Through his charity initiative ‘Fuel for Schools’, Goodwill Ambassador Jimmy Jamar, who is also the head of the European Commission Representation in Belgium, has managed to raise €35,278 in order to heat 40 schools and 7,000 students in northern Greece.
It all started back in 2012 when, as a sign of solidarity and friendship towards the Greek people, a group of Belgian and European citizens living in Brussels launched a cultural event by the name of 12 Hours for Greece. Besides promoting Greek culture and gastronomy, the aim of the initiative, which is run entirely by volunteers, is to raise money and support Greek associations operating within the fields of health and education.
In previous years, the events have enticed thousands of people and have hosted well-respected Greek and Belgian artists such as Lavrentis Machairitsas, Dionysis Savvopoulos, Aleka Kanellidou, Panos Mouzourakis, Georges Corraface and Salvatore Adamo, in an attempt to raise funds and assist the Make-a-Wish Foundation, To Hamogelo tou Paidiou (The Smile of a Child), Médecins sans Frontières, ELEPAP (Greek Association for Handicapped Children) and the International Foundation for Greece.
Jimmy Jamar studied law and international relations in Belgium, Switzerland, Italy and the United States. He joined the European Commission in 1994 and, besides being the head of the commission representation in Belgium, he is also a real philanthropist and a true Philhellene.
In an interview with Neos Kosmos, Jamar talks about his 12 Hours for Greece initiative, his charity organisation and his endless love affair with Greece, which counts back to 1969 when the head commissioner first set foot in Katakolon in the Peloponnese.
What inspired you to go ahead and set up an initiative that helps Greek people?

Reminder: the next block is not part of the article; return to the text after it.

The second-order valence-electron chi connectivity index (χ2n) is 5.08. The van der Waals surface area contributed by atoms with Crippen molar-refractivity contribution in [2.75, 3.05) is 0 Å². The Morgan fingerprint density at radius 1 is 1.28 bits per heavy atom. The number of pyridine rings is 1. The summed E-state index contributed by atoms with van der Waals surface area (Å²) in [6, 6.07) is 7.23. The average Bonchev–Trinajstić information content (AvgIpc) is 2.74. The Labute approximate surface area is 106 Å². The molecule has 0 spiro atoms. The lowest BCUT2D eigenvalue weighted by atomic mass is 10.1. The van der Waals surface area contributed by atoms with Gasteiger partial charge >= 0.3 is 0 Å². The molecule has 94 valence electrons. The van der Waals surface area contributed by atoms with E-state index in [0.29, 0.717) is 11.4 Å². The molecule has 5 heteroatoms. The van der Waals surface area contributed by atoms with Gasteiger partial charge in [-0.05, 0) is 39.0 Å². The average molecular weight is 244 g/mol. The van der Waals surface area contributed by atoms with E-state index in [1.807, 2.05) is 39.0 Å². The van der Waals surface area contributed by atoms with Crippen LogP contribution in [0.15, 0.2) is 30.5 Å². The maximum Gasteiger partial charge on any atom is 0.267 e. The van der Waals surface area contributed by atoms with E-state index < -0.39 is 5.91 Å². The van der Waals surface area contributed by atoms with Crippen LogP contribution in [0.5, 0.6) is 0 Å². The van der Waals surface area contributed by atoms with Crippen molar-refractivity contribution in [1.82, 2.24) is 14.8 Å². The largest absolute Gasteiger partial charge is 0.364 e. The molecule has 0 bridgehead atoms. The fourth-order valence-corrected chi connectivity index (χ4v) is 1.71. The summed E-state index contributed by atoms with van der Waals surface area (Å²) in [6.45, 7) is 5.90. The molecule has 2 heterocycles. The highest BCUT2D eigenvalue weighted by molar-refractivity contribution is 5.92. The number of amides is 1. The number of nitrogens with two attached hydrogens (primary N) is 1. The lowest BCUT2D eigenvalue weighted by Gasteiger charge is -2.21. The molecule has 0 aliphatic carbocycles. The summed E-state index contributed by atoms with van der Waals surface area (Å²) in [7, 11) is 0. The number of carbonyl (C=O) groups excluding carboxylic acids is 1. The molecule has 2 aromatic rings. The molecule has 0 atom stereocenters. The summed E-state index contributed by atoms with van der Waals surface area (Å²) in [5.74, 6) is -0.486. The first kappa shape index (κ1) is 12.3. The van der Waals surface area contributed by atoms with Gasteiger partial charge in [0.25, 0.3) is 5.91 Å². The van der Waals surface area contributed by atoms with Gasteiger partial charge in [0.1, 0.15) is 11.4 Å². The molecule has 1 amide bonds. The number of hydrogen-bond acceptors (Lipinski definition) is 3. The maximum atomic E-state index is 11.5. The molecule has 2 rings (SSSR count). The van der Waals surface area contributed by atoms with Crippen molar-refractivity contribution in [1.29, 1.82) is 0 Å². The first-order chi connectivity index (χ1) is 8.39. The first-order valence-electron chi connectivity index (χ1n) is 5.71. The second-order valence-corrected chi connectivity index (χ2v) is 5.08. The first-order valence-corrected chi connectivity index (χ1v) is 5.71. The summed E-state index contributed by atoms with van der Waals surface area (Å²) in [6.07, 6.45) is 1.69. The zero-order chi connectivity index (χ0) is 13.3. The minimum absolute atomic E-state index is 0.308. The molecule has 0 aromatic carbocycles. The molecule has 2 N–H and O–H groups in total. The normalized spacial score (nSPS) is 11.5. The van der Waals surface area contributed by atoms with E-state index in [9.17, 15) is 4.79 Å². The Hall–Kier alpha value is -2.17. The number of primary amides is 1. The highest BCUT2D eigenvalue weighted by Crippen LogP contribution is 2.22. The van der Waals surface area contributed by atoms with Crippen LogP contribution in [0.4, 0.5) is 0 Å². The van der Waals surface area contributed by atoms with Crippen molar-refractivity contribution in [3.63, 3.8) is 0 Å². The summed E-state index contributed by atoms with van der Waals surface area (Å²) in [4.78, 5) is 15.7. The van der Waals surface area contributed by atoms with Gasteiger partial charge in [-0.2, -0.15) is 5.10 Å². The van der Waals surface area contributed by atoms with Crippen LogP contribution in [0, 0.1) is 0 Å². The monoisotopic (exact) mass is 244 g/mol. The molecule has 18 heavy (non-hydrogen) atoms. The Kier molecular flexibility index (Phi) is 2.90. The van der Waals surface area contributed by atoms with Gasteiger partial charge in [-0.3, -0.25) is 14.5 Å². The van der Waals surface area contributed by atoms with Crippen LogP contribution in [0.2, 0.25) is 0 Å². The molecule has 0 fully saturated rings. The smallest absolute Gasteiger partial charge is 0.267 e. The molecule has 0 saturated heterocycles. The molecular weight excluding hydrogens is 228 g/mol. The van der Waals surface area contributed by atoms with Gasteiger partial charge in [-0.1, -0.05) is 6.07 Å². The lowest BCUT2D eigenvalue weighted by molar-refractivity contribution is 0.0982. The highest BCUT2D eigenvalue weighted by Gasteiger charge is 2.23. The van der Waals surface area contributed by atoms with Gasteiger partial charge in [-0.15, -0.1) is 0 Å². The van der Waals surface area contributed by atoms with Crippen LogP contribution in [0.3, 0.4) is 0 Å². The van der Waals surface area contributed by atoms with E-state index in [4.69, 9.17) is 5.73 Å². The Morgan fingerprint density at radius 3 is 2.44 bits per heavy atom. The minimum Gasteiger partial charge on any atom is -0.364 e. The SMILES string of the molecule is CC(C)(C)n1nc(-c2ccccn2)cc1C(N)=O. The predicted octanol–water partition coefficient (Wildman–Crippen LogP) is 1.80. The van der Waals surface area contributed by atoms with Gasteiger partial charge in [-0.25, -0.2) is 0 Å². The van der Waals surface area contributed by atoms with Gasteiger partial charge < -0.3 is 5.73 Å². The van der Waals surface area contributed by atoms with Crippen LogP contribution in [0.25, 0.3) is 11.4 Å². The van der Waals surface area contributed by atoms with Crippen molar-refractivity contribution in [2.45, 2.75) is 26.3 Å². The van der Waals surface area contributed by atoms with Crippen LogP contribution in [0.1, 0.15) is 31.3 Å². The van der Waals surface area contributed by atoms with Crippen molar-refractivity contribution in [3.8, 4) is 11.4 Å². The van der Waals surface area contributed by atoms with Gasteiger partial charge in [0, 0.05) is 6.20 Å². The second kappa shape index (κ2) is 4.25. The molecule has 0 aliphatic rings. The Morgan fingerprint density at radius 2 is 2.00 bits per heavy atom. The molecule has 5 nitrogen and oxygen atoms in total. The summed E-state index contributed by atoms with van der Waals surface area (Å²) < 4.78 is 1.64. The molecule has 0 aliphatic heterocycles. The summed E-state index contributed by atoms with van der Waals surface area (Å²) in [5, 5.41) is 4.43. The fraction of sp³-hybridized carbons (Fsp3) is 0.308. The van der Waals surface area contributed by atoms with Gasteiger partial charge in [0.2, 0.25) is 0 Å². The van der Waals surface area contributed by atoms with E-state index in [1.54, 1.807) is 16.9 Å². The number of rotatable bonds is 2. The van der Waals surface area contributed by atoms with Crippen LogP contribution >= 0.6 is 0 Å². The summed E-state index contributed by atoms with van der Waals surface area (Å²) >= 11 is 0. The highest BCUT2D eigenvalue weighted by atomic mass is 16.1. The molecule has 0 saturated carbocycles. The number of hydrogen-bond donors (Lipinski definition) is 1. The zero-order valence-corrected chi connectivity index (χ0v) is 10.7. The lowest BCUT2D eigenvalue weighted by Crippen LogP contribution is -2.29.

It all started in the winter of 2011-2012, at the peak of the crisis. I decided that as a friend of Greece I had to do something and help in any way I could. I was posted in the Netherlands at the time and on my return, in February 2011, I had exactly 10 weeks to organise my first 12 Hours for Greece.
During those 10 weeks, I founded a charity organisation, booked a theatre, set up a 12-hour program with readings and dances and put together a fabulous music concert. I hardly slept during that period but the outcome was a great success that attracted lots of media attention and was received extremely well by thousands of people.
How did this year’s fundraising go and are you pleased with the outcome?
On 22 October we organised the fifth consecutive 12 Hours for Greece event and I can safely say that the spirit is evident more than ever. We collected just over €35,000, which enables us to heat 40 schools and subsequently keep more than 7,000 children and their teachers warm during the winter months. I just came back from my first tour of northern Greece, between Alexandroupoli and Kavala, where we delivered fuel to eight of these schools. I will be back again in January, to visit another eight schools on the island of Samothraki and several others.
How long did it take you to collect the funds and attract sponsorships?
I work on this project all year round. In the first part of the year, I try to identify potential sponsors and spend a lot of time with them in order to show them what it is that we do. I also visit Belgian schools in an attempt to establish connections with schools in northern Greece.